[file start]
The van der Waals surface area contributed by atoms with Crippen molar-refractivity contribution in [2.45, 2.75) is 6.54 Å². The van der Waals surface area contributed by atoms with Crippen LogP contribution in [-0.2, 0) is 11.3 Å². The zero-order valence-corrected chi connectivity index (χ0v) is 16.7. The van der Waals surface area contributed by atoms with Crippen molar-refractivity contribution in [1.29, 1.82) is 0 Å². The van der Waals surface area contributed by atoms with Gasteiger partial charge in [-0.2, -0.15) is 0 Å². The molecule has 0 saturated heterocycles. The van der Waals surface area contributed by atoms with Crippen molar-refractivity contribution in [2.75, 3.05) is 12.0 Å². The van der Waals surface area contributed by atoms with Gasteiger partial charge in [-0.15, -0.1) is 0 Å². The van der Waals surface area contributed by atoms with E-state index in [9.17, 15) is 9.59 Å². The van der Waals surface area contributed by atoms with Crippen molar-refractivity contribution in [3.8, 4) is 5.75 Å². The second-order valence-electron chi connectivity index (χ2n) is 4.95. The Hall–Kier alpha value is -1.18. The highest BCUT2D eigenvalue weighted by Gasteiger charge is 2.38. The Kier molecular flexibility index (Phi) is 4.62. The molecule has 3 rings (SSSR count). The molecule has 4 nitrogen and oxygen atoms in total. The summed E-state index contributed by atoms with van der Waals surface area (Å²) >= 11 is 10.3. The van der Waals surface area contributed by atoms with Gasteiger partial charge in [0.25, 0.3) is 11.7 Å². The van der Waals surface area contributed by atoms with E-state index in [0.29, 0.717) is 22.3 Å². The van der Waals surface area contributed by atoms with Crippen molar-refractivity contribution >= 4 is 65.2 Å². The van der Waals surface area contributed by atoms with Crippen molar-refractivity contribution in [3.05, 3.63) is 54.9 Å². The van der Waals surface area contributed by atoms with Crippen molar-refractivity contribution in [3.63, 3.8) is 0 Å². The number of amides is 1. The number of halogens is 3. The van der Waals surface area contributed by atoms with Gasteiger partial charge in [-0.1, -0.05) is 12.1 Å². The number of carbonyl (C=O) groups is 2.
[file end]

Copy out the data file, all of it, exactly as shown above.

The van der Waals surface area contributed by atoms with Crippen molar-refractivity contribution in [2.45, 2.75) is 6.54 Å². The van der Waals surface area contributed by atoms with Crippen LogP contribution in [-0.2, 0) is 11.3 Å². The zero-order valence-corrected chi connectivity index (χ0v) is 16.7. The van der Waals surface area contributed by atoms with Crippen molar-refractivity contribution in [1.29, 1.82) is 0 Å². The van der Waals surface area contributed by atoms with Gasteiger partial charge in [-0.2, -0.15) is 0 Å². The molecule has 0 saturated heterocycles. The van der Waals surface area contributed by atoms with Crippen molar-refractivity contribution in [2.75, 3.05) is 12.0 Å². The van der Waals surface area contributed by atoms with Gasteiger partial charge in [-0.15, -0.1) is 0 Å². The van der Waals surface area contributed by atoms with E-state index in [9.17, 15) is 9.59 Å². The van der Waals surface area contributed by atoms with Crippen molar-refractivity contribution in [3.8, 4) is 5.75 Å². The second-order valence-electron chi connectivity index (χ2n) is 4.95. The Hall–Kier alpha value is -1.18. The highest BCUT2D eigenvalue weighted by Gasteiger charge is 2.38. The Kier molecular flexibility index (Phi) is 4.62. The molecule has 3 rings (SSSR count). The molecule has 4 nitrogen and oxygen atoms in total. The summed E-state index contributed by atoms with van der Waals surface area (Å²) >= 11 is 10.3. The van der Waals surface area contributed by atoms with Gasteiger partial charge in [0.25, 0.3) is 11.7 Å². The van der Waals surface area contributed by atoms with E-state index in [0.29, 0.717) is 22.3 Å². The van der Waals surface area contributed by atoms with Crippen molar-refractivity contribution >= 4 is 65.2 Å². The van der Waals surface area contributed by atoms with Crippen molar-refractivity contribution in [3.05, 3.63) is 54.9 Å². The van der Waals surface area contributed by atoms with Crippen molar-refractivity contribution in [3.63, 3.8) is 0 Å². The number of amides is 1. The number of halogens is 3. The van der Waals surface area contributed by atoms with Gasteiger partial charge in [-0.1, -0.05) is 12.1 Å². The number of carbonyl (C=O) groups is 2.